Vertebrate palaeohistology: Past and future

Armand de RICQLÈS

en Comptes Rendus Palevol 10 (5-6) - Pages 509-515

Published on 30 September 2011

This article is a part of the thematic issue Perspectives on vertebrate evolution: Topics and problems

Vertebrate palaeohistology has been considered for a long time as a modest subdivision of Palaeontology. Starting in the 1930s and 1940s, comparative bone tissue histology and palaeohistology progressively demonstrated the multiple correlations between bone tissue distribution and numerous biological variables, such as ontogenetic origin, growth, size, shape, biomechanics, physiology, and ecology. During the last three decades, Palaeohistology has focussed on deciphering the numerous, complex causes explaining the patterns and processes of Vertebrate evolution. Palaeohistology is a powerful tool, in connection with Biology, for the reconstruction of fossil Vertebrates as living organisms.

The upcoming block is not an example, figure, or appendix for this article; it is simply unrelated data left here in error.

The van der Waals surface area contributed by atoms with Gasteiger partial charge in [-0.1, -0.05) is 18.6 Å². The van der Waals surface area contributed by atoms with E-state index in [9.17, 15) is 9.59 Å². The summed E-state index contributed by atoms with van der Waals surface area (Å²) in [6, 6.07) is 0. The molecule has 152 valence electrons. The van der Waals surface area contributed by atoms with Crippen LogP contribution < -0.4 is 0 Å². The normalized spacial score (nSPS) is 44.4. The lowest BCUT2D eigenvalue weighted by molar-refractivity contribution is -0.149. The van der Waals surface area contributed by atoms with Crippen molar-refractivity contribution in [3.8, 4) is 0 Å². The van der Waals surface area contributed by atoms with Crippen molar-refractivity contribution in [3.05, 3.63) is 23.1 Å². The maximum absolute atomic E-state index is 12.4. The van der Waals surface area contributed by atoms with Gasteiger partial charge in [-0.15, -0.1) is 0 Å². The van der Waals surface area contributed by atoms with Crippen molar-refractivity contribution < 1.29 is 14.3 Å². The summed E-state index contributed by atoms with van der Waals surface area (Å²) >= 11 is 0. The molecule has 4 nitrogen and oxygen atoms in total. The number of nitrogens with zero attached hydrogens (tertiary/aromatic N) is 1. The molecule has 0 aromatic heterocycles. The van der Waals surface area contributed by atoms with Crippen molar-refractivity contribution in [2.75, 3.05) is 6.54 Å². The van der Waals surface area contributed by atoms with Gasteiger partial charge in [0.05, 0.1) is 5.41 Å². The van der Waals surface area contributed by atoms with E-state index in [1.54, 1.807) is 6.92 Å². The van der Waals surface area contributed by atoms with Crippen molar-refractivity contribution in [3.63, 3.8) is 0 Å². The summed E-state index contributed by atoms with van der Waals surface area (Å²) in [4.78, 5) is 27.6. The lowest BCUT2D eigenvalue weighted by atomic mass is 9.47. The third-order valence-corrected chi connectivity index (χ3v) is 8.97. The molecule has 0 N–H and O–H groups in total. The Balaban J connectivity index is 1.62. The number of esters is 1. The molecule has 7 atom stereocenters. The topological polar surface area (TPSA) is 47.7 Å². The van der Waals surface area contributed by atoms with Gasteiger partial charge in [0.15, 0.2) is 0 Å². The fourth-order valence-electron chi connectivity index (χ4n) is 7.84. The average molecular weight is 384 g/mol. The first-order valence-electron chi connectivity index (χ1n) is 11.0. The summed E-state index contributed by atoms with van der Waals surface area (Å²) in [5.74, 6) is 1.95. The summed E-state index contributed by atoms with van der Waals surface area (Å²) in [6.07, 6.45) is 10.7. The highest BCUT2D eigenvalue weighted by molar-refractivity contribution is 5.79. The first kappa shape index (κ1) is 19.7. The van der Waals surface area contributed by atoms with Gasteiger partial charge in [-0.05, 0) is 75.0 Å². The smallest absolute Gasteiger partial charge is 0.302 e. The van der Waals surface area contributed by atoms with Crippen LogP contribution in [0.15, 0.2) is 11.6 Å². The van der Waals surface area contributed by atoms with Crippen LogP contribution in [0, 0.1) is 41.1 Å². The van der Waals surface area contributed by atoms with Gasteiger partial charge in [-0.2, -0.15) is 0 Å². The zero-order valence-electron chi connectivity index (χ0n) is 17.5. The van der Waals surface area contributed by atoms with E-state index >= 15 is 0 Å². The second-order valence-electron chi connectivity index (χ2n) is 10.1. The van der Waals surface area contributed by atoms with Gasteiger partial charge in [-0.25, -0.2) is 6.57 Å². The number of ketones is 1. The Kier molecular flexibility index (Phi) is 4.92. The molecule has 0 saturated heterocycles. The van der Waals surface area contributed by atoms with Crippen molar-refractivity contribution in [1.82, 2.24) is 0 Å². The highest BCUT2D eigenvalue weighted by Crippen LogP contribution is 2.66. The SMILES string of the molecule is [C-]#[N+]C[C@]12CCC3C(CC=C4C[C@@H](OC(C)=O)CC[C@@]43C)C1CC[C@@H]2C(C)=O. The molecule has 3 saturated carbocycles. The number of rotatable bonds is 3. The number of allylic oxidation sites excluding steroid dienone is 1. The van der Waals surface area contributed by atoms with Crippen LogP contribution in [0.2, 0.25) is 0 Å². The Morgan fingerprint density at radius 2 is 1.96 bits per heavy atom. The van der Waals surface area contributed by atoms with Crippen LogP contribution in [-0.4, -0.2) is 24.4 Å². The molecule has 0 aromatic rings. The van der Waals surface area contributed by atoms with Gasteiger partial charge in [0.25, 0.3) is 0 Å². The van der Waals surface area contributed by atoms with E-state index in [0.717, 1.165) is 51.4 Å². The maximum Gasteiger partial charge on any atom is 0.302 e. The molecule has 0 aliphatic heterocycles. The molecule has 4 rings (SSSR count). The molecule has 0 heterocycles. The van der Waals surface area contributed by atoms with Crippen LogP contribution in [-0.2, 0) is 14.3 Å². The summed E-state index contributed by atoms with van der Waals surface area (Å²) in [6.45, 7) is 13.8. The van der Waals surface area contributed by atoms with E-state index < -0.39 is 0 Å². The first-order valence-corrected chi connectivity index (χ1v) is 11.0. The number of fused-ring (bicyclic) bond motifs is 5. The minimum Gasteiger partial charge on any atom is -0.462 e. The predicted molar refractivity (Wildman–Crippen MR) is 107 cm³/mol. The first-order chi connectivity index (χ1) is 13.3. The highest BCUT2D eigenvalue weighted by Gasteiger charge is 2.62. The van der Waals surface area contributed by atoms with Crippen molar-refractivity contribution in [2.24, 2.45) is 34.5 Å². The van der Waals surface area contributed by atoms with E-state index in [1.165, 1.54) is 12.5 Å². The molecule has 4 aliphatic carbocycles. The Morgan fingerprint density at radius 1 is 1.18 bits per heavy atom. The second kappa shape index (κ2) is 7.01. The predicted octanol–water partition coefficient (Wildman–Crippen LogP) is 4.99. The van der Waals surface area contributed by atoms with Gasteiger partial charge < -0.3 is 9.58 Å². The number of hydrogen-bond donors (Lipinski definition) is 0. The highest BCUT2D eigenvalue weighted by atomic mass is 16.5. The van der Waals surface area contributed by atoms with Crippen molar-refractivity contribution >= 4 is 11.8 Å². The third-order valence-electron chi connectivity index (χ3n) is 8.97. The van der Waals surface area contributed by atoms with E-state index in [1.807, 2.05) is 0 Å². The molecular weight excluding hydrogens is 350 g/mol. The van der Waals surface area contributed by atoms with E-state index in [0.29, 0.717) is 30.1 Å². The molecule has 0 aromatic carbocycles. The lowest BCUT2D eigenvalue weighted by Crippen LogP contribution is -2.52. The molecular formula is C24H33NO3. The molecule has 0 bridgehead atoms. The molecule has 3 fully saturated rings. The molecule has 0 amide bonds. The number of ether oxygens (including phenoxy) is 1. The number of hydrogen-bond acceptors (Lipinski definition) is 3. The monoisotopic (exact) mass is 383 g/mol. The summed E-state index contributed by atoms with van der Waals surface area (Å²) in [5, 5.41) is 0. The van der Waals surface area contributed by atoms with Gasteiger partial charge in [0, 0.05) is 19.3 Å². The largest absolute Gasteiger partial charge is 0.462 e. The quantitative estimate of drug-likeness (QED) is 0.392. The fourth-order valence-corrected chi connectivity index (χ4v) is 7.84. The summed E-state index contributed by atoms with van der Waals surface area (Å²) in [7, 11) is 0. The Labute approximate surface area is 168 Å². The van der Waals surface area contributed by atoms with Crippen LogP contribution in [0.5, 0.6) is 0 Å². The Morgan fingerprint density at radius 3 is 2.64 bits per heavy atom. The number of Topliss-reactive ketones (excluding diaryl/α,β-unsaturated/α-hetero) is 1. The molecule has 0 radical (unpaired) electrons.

Palaeohistology, Palaeobiology, Biology, Fossil vertebrates, Extant organisms

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